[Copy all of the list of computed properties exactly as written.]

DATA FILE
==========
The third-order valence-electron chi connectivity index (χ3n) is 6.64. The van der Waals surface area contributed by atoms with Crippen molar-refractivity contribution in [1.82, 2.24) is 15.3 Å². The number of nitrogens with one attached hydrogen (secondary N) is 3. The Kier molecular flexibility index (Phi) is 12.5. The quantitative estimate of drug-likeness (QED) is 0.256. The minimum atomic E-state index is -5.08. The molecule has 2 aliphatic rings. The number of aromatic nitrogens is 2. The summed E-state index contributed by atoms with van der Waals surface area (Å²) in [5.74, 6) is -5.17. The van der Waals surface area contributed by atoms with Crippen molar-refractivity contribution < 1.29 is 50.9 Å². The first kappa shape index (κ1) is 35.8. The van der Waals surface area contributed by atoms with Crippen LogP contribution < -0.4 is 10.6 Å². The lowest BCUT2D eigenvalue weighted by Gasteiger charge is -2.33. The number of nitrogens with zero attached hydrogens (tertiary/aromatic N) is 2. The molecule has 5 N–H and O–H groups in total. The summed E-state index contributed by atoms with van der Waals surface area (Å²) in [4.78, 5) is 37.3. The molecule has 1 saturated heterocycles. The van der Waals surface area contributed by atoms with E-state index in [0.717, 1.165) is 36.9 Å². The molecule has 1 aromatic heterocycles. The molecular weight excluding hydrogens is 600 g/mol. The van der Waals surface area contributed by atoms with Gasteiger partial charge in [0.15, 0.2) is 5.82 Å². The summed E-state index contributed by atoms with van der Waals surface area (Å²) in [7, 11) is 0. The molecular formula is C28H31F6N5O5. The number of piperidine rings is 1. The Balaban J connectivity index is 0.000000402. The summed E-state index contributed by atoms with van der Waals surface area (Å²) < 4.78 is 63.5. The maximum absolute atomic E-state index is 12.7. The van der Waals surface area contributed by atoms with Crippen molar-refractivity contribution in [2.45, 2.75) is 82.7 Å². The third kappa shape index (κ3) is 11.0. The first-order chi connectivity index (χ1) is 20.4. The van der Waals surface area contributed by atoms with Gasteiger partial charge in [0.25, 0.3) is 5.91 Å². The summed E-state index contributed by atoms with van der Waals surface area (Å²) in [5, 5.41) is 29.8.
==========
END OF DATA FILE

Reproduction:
The third-order valence-electron chi connectivity index (χ3n) is 6.64. The van der Waals surface area contributed by atoms with Crippen molar-refractivity contribution in [1.82, 2.24) is 15.3 Å². The number of nitrogens with one attached hydrogen (secondary N) is 3. The Kier molecular flexibility index (Phi) is 12.5. The quantitative estimate of drug-likeness (QED) is 0.256. The minimum atomic E-state index is -5.08. The molecule has 2 aliphatic rings. The number of aromatic nitrogens is 2. The summed E-state index contributed by atoms with van der Waals surface area (Å²) in [5.74, 6) is -5.17. The van der Waals surface area contributed by atoms with Crippen molar-refractivity contribution < 1.29 is 50.9 Å². The first kappa shape index (κ1) is 35.8. The van der Waals surface area contributed by atoms with Crippen LogP contribution < -0.4 is 10.6 Å². The lowest BCUT2D eigenvalue weighted by Gasteiger charge is -2.33. The number of nitrogens with zero attached hydrogens (tertiary/aromatic N) is 2. The molecule has 5 N–H and O–H groups in total. The summed E-state index contributed by atoms with van der Waals surface area (Å²) in [4.78, 5) is 37.3. The molecule has 1 saturated heterocycles. The van der Waals surface area contributed by atoms with E-state index in [0.717, 1.165) is 36.9 Å². The molecule has 1 aromatic heterocycles. The molecular weight excluding hydrogens is 600 g/mol. The van der Waals surface area contributed by atoms with Gasteiger partial charge in [0.15, 0.2) is 5.82 Å². The summed E-state index contributed by atoms with van der Waals surface area (Å²) in [7, 11) is 0. The molecular formula is C28H31F6N5O5. The number of piperidine rings is 1. The Balaban J connectivity index is 0.000000402. The summed E-state index contributed by atoms with van der Waals surface area (Å²) < 4.78 is 63.5. The maximum absolute atomic E-state index is 12.7. The van der Waals surface area contributed by atoms with Crippen molar-refractivity contribution in [2.45, 2.75) is 82.7 Å². The third kappa shape index (κ3) is 11.0. The first-order chi connectivity index (χ1) is 20.4. The van der Waals surface area contributed by atoms with Gasteiger partial charge in [0.25, 0.3) is 5.91 Å². The summed E-state index contributed by atoms with van der Waals surface area (Å²) in [5, 5.41) is 29.8.